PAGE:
Style is Matter, The Moral Art of Vladimir Nabokov, Leland de la Durantaye, Part 2

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So, how shall we read Lolita and what may we learn in the reading? Leland de la Durantaye’s elegant theses revolve primarily around these questions. In particular, I respond to the clarity of the following passage, which reduces the novel to something conceptually more incisive than “Humbert Humbert, narrator of ‘Lolita‘, is a sadist, narcissist and sexual deviant”, (from the title of Martin Amis’ 1992 review of Lolita in The Independent):

“Entranced by his senses and pursuing his image of Lolita as if she were an inspiring image of art, Humbert fails to see that “there was in her a garden and a twilight, and a place gate.” These “dim and adorable regions” are forbidden to him because of the intensity and the single-mindedness with which he occludes them, with which he concentrates on “another Lolita,” an “image” created in his sensual haze that his desperation and desire lead him to call “more real” than the little girl in his charge. In this, Nabokov has Humbert fail to observe the line that divides art from life – that same line that Nabokov’s compatriot Khodasevich identified decades before Lolita as lying at the heart of the burgeoning writer’s aesthetics.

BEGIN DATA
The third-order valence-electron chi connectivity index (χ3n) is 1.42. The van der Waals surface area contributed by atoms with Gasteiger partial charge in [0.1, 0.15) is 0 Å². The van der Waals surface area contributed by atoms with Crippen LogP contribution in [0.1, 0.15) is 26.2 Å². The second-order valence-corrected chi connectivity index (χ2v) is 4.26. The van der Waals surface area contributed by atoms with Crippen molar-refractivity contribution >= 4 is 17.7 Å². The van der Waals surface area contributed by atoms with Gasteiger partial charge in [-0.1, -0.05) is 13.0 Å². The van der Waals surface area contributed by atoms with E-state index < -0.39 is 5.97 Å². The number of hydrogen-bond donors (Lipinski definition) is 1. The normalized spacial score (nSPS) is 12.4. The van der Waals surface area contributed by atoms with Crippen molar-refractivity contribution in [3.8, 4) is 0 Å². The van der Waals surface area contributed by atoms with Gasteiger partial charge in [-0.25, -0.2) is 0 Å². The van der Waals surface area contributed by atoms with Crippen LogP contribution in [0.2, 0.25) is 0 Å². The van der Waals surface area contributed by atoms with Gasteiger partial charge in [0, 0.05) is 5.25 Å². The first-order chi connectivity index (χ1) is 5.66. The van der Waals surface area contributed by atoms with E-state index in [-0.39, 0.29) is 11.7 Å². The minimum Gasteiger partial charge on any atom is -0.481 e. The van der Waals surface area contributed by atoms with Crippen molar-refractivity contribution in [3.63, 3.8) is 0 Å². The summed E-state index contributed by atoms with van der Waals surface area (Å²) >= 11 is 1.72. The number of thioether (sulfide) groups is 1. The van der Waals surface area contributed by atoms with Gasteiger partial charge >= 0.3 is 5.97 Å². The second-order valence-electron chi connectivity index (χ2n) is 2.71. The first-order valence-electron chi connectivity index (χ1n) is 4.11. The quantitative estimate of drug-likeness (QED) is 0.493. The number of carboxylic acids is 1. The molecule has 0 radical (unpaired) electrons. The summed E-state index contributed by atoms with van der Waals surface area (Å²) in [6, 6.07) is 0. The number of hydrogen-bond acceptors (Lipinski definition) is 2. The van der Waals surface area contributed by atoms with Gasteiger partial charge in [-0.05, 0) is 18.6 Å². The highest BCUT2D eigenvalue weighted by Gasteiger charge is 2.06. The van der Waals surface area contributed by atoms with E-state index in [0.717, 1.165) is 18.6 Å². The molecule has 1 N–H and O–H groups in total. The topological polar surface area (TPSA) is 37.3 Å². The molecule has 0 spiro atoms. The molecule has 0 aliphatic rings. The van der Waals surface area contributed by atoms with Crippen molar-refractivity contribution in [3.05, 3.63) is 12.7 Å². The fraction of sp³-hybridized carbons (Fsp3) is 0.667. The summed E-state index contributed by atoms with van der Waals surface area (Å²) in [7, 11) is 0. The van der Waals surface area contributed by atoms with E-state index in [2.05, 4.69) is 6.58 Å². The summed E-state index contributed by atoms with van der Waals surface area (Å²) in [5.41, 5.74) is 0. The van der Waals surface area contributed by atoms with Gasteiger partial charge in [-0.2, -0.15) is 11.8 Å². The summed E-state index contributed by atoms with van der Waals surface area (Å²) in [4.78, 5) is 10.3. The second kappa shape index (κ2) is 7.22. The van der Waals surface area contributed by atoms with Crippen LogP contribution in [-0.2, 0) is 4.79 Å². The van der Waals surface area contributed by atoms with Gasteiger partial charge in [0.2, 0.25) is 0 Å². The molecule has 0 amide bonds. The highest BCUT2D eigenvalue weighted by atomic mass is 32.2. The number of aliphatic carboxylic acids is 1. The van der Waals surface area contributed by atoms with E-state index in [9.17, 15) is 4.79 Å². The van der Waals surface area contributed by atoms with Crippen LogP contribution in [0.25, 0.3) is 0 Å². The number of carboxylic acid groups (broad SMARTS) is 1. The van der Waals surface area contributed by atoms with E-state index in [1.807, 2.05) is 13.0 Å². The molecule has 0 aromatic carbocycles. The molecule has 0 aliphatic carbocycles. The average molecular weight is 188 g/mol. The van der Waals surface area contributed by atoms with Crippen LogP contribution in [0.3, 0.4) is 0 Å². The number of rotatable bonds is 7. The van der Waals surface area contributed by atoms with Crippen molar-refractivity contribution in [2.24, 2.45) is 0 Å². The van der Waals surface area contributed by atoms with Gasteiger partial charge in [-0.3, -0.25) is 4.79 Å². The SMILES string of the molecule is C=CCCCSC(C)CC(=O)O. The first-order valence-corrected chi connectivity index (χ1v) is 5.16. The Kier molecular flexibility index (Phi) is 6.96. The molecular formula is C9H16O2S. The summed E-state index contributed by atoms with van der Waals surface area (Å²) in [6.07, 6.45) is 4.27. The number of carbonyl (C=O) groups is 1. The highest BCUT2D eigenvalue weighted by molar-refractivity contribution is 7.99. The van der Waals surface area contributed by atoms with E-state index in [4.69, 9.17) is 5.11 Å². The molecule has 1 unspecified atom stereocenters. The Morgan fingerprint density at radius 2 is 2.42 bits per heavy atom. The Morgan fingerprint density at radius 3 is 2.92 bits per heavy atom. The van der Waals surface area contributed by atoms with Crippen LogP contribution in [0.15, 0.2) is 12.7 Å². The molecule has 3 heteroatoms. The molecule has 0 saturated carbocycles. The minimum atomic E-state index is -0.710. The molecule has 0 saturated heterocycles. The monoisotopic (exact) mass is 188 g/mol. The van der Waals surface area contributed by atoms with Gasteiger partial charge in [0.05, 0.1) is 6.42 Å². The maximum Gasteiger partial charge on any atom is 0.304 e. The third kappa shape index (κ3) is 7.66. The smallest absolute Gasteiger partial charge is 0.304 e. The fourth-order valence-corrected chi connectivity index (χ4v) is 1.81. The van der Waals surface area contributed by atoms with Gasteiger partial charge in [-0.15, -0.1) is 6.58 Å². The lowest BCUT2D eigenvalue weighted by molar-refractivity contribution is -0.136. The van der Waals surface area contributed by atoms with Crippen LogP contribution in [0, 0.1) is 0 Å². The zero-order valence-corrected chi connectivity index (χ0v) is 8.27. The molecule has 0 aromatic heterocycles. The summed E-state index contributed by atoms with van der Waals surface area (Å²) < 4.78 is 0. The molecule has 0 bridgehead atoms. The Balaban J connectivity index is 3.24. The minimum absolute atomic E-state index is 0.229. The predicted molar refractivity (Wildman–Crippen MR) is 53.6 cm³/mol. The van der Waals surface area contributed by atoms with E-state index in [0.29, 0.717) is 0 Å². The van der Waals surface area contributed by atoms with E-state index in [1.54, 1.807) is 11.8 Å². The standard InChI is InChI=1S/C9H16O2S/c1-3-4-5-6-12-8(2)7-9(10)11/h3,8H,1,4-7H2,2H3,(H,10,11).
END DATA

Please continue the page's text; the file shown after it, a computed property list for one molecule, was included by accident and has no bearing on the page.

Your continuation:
In works early and late – and nowhere more spectacularly than Lolita – Nabokov asked how the artist was to live in the world, how to balance fierce independence of vision with the necessity of seeing the world from the standpoint of others. This is a question of judgment: the question of how to balance the aesthetic with the ethical, the disinterested remove of aesthetic judgment with the interested proximity of moral judgment.”

One Response to “Style is Matter, The Moral Art of Vladimir Nabokov, Leland de la Durantaye, Part 2”

  1. Tim Lucas Says:

    “Leland de la Durantaye’s elegant theses” seems a turn of phrase that only VN could have cobbled together. He certainly could have picked no better name for an authority on his own work, aside from, perhaps, Vivian Darkbloom. I worry that this blog may coerce me into rereading vast quantities of Nabokoviana and trying to fill in the gaps of my collection of THE NABOKOVIAN, which is largely represented by copies from when it was still called THE VLADIMIR NABOKOV RESEARCH NEWSLETTER.

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